Recent studies have enhanced the mapping performance of the local climate zone (LCZ), a standard framework for evaluating urban form and function for urban heat island research, through remote sensing (RS) images and deep learning classifiers such as convolutional neural networks (CNNs). The accuracy in the urban-type LCZ (LCZ1-10), however, remains relatively low because RS data cannot provide vertical or horizontal building components in detail. Geographic information system (GIS)-based building datasets can be used as primary sources in LCZ classification, but there is a limit to using them as input data for CNN due to their incompleteness. This study proposes novel methods to classify LCZ using Sentinel 2 images and incomplete building data based on a CNN classifier. We designed three schemes (S1, S2, and a scheme fusion; SF) for mapping 50 m LCZs in two megacities: Berlin and Seoul. S1 used only RS images, and S2 used RS and building components such as area and height (or the number of stories). SF combined two schemes (S1 and S2) based on three conditions, mainly focusing on the confidence level of the CNN classifier. When compared to S1, the overall accuracies for all LCZ classes (OA) and the urban-type LCZ (OAurb) of SF increased by about 4% and 7–9%, respectively, for the two study areas. This study shows that SF can compensate for the imperfections in the building data, which causes misclassifications in S2. The suggested approach can be excellent guidance to produce a high accuracy LCZ map for cities where building databases can be obtained, even if they are incomplete. Full article
(This article belongs to the Special Issue Application of Remote Sensing in Urban Climatology)
Show Figures

Graphical abstract

Open AccessArticle
Self-Training Classification Framework with Spatial-Contextual Information for Local Climate Zones
Remote Sens. 2019, 11(23), 2828; https://doi.org/10.3390/rs11232828 - 28 Nov 2019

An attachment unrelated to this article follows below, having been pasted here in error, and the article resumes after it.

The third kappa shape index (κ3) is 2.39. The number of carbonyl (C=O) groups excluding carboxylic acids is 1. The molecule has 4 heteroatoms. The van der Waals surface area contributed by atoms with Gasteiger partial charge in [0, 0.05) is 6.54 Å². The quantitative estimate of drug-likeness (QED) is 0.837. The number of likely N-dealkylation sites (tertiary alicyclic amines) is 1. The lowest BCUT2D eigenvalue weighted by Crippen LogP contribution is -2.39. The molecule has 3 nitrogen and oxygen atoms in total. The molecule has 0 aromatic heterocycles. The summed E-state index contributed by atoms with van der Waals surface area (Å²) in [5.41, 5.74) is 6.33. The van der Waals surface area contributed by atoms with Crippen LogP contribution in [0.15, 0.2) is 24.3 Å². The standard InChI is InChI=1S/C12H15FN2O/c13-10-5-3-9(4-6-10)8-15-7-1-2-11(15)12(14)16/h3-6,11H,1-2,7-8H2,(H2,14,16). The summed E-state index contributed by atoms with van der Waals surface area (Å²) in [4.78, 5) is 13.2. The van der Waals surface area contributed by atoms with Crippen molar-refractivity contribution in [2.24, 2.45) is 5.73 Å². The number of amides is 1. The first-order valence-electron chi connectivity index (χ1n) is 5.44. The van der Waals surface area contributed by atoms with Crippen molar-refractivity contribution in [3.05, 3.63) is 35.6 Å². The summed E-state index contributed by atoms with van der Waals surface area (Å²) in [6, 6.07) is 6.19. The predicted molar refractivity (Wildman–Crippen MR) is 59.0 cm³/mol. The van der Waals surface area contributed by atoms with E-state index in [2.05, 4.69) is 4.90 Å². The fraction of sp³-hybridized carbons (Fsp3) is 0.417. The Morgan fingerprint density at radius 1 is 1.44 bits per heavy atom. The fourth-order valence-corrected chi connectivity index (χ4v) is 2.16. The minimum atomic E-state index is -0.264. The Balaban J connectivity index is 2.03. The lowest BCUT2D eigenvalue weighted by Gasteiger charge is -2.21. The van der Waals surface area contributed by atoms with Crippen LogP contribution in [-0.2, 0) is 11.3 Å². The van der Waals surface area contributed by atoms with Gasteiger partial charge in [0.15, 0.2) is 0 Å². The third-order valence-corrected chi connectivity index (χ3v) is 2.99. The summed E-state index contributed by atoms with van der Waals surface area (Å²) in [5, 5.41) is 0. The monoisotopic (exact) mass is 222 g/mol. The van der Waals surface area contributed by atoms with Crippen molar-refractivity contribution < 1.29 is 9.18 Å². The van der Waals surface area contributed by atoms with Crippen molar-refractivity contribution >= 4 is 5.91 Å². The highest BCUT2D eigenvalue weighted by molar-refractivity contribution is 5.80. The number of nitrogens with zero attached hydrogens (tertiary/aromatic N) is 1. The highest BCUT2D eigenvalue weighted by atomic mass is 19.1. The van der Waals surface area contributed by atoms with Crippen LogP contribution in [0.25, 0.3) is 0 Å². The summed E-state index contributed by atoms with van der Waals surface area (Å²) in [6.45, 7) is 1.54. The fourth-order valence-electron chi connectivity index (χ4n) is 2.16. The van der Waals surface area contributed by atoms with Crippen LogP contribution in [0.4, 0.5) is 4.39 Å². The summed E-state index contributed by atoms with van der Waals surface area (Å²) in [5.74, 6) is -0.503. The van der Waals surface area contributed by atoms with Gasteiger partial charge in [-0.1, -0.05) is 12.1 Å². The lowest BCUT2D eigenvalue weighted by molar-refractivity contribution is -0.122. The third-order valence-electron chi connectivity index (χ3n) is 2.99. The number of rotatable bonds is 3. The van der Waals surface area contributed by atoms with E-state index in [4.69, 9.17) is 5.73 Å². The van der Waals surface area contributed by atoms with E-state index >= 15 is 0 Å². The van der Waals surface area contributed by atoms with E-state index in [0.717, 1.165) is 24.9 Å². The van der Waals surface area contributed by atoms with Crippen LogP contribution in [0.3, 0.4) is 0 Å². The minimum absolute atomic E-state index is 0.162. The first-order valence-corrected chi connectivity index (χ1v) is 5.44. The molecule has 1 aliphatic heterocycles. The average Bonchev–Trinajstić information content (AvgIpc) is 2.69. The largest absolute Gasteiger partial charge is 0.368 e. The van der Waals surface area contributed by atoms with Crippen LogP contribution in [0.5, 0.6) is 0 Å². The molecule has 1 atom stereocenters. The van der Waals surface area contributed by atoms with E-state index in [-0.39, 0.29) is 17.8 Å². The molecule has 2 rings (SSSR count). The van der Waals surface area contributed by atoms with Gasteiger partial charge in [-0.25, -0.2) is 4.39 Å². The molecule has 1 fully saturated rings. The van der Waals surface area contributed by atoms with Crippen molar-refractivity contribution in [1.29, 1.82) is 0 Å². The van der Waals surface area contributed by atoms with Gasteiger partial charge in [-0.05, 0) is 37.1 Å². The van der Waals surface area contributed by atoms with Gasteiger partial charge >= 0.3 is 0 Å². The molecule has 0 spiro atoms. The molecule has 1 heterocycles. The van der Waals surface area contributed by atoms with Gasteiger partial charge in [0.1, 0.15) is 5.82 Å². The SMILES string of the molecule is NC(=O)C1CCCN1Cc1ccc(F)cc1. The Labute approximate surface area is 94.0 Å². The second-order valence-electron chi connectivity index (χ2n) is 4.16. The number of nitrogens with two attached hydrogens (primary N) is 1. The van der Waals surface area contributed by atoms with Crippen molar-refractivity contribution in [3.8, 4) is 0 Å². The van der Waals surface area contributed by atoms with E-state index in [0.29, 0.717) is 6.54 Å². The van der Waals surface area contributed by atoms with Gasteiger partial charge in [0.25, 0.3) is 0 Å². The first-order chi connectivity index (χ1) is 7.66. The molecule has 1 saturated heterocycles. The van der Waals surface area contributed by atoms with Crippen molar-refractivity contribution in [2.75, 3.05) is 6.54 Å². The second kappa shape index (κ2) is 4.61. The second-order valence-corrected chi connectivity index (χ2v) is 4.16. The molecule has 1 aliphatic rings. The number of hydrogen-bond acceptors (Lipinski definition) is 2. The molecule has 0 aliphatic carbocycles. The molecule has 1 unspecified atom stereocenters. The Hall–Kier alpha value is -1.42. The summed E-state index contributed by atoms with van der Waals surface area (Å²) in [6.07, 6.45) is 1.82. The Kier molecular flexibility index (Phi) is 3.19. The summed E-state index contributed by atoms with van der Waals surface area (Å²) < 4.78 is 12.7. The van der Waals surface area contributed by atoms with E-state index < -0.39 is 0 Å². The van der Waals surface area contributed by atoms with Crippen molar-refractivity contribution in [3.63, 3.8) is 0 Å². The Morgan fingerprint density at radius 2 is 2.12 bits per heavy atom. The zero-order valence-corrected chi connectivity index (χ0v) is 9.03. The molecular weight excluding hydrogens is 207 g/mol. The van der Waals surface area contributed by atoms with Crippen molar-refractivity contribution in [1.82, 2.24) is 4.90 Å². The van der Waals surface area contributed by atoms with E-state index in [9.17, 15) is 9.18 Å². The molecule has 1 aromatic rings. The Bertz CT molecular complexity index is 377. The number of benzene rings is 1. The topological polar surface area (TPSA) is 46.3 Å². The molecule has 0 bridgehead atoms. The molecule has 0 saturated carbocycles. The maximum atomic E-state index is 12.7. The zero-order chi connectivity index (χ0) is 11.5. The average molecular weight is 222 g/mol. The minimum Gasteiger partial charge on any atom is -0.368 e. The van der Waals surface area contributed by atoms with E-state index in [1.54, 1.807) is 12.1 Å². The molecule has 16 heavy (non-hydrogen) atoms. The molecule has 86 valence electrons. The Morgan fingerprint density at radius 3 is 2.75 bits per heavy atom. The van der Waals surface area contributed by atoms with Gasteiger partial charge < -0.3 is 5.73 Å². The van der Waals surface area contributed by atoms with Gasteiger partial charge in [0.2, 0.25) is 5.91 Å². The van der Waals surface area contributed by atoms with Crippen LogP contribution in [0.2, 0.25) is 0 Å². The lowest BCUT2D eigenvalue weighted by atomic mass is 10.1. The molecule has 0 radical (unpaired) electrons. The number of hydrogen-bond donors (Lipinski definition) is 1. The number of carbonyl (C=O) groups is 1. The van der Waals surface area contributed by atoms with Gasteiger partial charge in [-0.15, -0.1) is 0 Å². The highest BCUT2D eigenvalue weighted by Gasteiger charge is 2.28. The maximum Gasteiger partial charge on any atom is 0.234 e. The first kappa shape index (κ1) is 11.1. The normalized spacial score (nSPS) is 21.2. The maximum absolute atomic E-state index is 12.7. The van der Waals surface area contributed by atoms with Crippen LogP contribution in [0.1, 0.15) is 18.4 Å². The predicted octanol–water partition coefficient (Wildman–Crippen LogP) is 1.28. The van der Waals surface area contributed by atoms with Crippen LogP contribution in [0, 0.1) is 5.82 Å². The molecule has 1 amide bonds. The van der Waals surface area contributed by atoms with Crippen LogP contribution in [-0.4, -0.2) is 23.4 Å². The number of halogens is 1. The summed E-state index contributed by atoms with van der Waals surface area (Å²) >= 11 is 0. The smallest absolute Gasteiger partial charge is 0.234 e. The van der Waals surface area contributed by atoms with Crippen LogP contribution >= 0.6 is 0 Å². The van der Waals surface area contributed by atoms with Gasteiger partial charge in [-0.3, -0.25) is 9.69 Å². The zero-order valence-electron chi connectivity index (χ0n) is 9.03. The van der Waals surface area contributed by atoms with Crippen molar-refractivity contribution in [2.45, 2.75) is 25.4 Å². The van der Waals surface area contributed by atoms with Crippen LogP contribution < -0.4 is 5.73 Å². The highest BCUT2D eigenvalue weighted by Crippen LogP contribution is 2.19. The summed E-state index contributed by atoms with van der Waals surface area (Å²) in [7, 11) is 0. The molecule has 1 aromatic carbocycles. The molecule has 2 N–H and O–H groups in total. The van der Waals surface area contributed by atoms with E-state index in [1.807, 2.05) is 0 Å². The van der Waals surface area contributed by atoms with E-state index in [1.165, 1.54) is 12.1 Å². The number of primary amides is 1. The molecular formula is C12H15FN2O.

Cited by 1 | Viewed by 1080
Abstract
Local climate zones (LCZ) have become a generic criterion for climate analysis among global cities, as they can describe not only the urban climate but also the morphology inside the city. LCZ mapping based on the remote sensing classification method is a fundamental [...] Read more.
Local climate zones (LCZ) have become a generic criterion for climate analysis among global cities, as they can describe not only the urban climate but also the morphology inside the city. LCZ mapping based on the remote sensing classification method is a fundamental task, and the protocol proposed by the World Urban Database and Access Portal Tools (WUDAPT) project, which consists of random forest classification and filter-based spatial smoothing, is the most common approach. However, the classification and spatial smoothing lack a unified framework, which causes the appearance of small, isolated areas in the LCZ maps. In this paper, a spatial-contextual information-based self-training classification framework (SCSF) is proposed to solve this LCZ classification problem. In SCSF, conditional random field (CRF) is used to integrate the classification and spatial smoothing processing into one model and a self-training method is adopted, considering that the lack of sufficient expert-labeled training samples is always a big issue, especially for the complex LCZ scheme. Moreover, in the unary potentials of CRF modeling, pseudo-label selection using a self-training process is used to train the classifier, which fuses the regional spatial information through segmentation and the local neighborhood information through moving windows to provide a more reliable probabilistic classification map. In the pairwise potential function, SCSF can effectively improve the classification accuracy by integrating the spatial-contextual information through CRF. The experimental results prove that the proposed framework is efficient when compared to the traditional mapping product of WUDAPT in LCZ classification. Full article
(This article belongs to the Special Issue Application of Remote Sensing in Urban Climatology)
Show Figures

Graphical abstract

Open AccessArticle
A PCA–OLS Model for Assessing the Impact of Surface Biophysical Parameters on Land Surface Temperature Variations
Remote Sens. 2019, 11(18), 2094; https://doi.org/10.3390/rs11182094 - 08 Sep 2019
Cited by 9 | Viewed by 1227
Abstract